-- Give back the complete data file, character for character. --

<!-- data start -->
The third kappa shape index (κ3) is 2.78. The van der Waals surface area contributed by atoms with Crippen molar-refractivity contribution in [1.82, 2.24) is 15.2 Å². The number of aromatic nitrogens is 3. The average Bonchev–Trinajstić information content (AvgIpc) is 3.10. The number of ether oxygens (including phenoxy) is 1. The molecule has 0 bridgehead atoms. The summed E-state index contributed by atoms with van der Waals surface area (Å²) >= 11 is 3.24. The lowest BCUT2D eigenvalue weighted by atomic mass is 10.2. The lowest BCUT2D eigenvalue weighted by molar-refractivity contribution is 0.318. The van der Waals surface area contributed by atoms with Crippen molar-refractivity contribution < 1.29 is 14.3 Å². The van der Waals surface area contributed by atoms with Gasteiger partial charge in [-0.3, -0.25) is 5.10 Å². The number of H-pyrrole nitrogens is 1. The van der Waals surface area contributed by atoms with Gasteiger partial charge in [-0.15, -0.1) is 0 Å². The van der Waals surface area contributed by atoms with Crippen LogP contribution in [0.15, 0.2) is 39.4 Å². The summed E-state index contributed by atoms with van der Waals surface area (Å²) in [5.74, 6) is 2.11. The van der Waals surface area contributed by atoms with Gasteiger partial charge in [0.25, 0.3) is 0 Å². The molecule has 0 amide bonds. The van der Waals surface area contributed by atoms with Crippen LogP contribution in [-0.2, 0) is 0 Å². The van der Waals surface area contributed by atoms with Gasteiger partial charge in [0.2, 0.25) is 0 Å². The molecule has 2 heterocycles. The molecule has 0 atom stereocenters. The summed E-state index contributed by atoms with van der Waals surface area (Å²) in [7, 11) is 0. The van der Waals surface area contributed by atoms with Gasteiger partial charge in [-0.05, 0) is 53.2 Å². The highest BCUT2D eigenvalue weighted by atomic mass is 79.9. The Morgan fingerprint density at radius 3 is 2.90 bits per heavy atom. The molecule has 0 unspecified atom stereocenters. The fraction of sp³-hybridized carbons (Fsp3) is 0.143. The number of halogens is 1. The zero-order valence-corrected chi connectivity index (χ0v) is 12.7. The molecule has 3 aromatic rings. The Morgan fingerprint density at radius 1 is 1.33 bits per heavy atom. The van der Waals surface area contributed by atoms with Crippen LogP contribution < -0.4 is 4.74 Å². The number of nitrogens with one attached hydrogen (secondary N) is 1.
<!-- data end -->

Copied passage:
The third kappa shape index (κ3) is 2.78. The van der Waals surface area contributed by atoms with Crippen molar-refractivity contribution in [1.82, 2.24) is 15.2 Å². The number of aromatic nitrogens is 3. The average Bonchev–Trinajstić information content (AvgIpc) is 3.10. The number of ether oxygens (including phenoxy) is 1. The molecule has 0 bridgehead atoms. The summed E-state index contributed by atoms with van der Waals surface area (Å²) >= 11 is 3.24. The lowest BCUT2D eigenvalue weighted by atomic mass is 10.2. The lowest BCUT2D eigenvalue weighted by molar-refractivity contribution is 0.318. The van der Waals surface area contributed by atoms with Crippen molar-refractivity contribution < 1.29 is 14.3 Å². The van der Waals surface area contributed by atoms with Gasteiger partial charge in [-0.3, -0.25) is 5.10 Å². The number of H-pyrrole nitrogens is 1. The van der Waals surface area contributed by atoms with Gasteiger partial charge in [-0.15, -0.1) is 0 Å². The van der Waals surface area contributed by atoms with Crippen LogP contribution in [0.15, 0.2) is 39.4 Å². The summed E-state index contributed by atoms with van der Waals surface area (Å²) in [5.74, 6) is 2.11. The van der Waals surface area contributed by atoms with Gasteiger partial charge in [0.25, 0.3) is 0 Å². The molecule has 0 amide bonds. The van der Waals surface area contributed by atoms with Crippen LogP contribution in [-0.2, 0) is 0 Å². The van der Waals surface area contributed by atoms with Gasteiger partial charge in [0.2, 0.25) is 0 Å². The molecule has 2 heterocycles. The molecule has 0 atom stereocenters. The summed E-state index contributed by atoms with van der Waals surface area (Å²) in [7, 11) is 0. The van der Waals surface area contributed by atoms with Gasteiger partial charge in [-0.05, 0) is 53.2 Å². The highest BCUT2D eigenvalue weighted by atomic mass is 79.9. The Morgan fingerprint density at radius 3 is 2.90 bits per heavy atom. The molecule has 0 unspecified atom stereocenters. The fraction of sp³-hybridized carbons (Fsp3) is 0.143. The number of halogens is 1. The zero-order valence-corrected chi connectivity index (χ0v) is 12.7. The molecule has 3 aromatic rings. The Morgan fingerprint density at radius 1 is 1.33 bits per heavy atom. The van der Waals surface area contributed by atoms with Crippen LogP contribution < -0.4 is 4.74 Å². The number of nitrogens with one attached hydrogen (secondary N) is 1.